Abstract: In this presentation, I offer a case study of a technology transfer from Japan to Mongolia to improve the capacity for city planning through “The study on city master plan and urban development program of Ulaanbaatar City (UBMPS),” by the JICA (Japanese International Cooperation Agency) study team. I especially focus on the pilot project to improve the living conditions in “ger areas (a ger is a traditional Mongolian tent).” In doing so, I aim to examine how the Japanese planners found and aimed to organize local orders to implement their plan, especially the “compact city model” and the “community-driven mechanism” in ger areas through a pilot project with their Mongolian counterparts. I aim to make clear the multifold comparison or translation process in the technology transfer through the study for future city planning
Since the end of the 20th century, the population of Ulaanbaatar city has increased rapidly as a result of urban migration. Most of the newcomers from the countryside have settled in “ger areas” in the peripheral area of Ulaanbaatar. The population of the ger areas accounts for about 60 % of the population of Ulaanbaatar City. Air pollution caused by smoke from ger chimneys has become a major urban problem in Ulaanbaatar. One major aim of the urban planning for Ulaanbaatar City approved by the Mongolian government in 2002 is to replace ger areas with apartment areas. But in 2003, the land privatization policy was implemented targeting residential sites in ger areas, which put a stop to this plan.
   In 2007, a JICA study team was organized to improve this situation at the request of the Mongolian government. The objectives of the study were 1) to revise the current master plan, 2) to prepare an action plan, and 3) to transfer technology to improve the capacity for city panning. As a result, the study team proposed the compact city model to control urban sprawl in ger areas and formulated the “Neighborhood area development plan” through community-driven mechanisms especially in the pilot project for the improvement of the living conditions in ger areas.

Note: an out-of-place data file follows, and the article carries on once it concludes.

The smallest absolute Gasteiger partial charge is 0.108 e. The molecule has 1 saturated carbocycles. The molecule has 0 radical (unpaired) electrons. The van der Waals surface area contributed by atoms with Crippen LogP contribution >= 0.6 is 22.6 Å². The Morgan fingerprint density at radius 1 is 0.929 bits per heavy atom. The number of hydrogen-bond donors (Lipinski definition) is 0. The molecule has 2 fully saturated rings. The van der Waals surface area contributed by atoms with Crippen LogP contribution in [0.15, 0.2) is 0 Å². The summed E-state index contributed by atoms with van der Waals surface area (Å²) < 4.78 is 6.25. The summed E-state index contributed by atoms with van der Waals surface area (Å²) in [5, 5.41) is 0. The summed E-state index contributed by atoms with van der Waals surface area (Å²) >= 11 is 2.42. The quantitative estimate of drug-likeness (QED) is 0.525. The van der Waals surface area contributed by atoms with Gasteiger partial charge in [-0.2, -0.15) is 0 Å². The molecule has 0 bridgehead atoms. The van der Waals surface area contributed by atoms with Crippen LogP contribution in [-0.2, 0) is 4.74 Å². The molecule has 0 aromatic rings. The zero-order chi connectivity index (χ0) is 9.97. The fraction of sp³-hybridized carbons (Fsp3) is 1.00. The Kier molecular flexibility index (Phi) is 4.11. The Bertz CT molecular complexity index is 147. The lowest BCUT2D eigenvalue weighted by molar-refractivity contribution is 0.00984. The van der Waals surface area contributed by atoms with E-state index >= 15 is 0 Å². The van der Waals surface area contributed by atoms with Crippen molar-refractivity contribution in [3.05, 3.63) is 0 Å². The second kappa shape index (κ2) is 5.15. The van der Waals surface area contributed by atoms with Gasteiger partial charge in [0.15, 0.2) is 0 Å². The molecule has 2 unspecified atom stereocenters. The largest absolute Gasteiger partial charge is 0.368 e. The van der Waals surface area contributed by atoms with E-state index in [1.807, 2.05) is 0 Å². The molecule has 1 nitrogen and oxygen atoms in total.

I discuss how the Japanese planners translated their framework of the compact city or “Neighborhood area development plan” into the order of the dwellings of the residents in ger areas. And I aim to point out that these translations by Japanese planners did not work alone, rather they worked with some previous translations implemented by international organizations, the government, NGOs, and the local residents correlatively, especially in the land privatization process and the urban development practices under the conditions of the post-socialist transformation. Through these divergent and correlated processes, the local residential units called “hashaa” in ger areas mediated translations and comparisons among the land privatization policy, the urban development projects, and the study for the city master plan by the JICA study team.